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Jelly lets you ask questions to random or semi random people. Wonder if it will do better than what Aardvark was doing years ago through GChat - http://en.wikipedia.org/wiki/Aardvark_(search_engine)
Agreed! I'm very curious as well - working on something similar :)
Was going to download on Android but it seems like it needs a lot of permissions. Why is it asking for access to SMS messages?
I haven't encountered any use case yet.
Just thought of one: fashion advice. An app to ask your friends if these pants make my ass look fat.
It's asking because the app allows you to forward a question to a friend that might be able to answer (think phone a friend)
Browsing through I have seen mostly people testing things out, joke posts, but a few interesting ones. There is no way to just save one for later without being notified of EVERY answer. It will be more interesting after a few weeks/months and things settle to see how the real use cases emerge that perhaps none of us have even thought of yet.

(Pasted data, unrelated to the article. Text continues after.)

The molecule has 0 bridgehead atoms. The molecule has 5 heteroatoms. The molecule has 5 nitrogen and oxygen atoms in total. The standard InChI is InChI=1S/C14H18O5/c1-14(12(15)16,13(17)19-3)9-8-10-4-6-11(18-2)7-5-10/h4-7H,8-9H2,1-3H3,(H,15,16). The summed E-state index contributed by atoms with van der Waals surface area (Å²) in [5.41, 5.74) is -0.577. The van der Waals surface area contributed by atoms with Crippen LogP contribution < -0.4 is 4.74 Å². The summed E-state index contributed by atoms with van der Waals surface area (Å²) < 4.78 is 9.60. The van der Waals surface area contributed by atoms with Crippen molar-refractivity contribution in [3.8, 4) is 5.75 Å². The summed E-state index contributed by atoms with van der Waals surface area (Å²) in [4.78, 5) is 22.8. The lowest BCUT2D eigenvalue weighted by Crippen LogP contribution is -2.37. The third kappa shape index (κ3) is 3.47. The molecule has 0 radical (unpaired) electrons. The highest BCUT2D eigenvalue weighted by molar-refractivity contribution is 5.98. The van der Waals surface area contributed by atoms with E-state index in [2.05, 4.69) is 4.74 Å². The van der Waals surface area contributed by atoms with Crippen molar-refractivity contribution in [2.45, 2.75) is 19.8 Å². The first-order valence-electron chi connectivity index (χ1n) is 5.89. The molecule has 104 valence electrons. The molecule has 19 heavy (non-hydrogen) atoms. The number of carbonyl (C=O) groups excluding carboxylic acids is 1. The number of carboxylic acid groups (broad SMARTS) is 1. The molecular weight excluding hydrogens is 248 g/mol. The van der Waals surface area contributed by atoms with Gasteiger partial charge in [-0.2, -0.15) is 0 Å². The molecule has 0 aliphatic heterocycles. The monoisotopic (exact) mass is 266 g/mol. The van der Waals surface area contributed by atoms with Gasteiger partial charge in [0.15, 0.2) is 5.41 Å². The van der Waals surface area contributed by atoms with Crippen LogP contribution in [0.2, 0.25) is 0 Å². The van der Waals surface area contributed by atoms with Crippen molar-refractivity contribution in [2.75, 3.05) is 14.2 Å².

Or a lot like Cinch, with photos.
My thoughts exactly -- I used Aardvark (vark.com) before Google acquired and rather quickly killed it.
I thought the same thing and then a Quora question popped up. I answered it there (http://www.quora.com/Jelly-company/In-what-ways-is-Jelly-different-from-Aardvark/answer/George-Dy). While the core of the product seems inherently similar, the environment to which this app was released changes the way people will interact with it and the quality of the questions seems different (for now at least).
The joke questions are fun for a bit, but content quality is really going to affect whether users build the habit of checking for questions and their willingness to answer.
That was my first thought too! I was a very active Aardvark user both asking and answering. At first I was really excited about Jelly but after only a few minutes of playing with it, I was already tired of flipping through questions about topics I know nothing about (or in most cases people just trying it out with random questions about what ever was in front of them when they installed it).
I think choosing social proximity over fields of interests makes it a million times more viral but not useful at all. Also the drawing on the photo feels like a kids-today-love-it feature and not really necessary.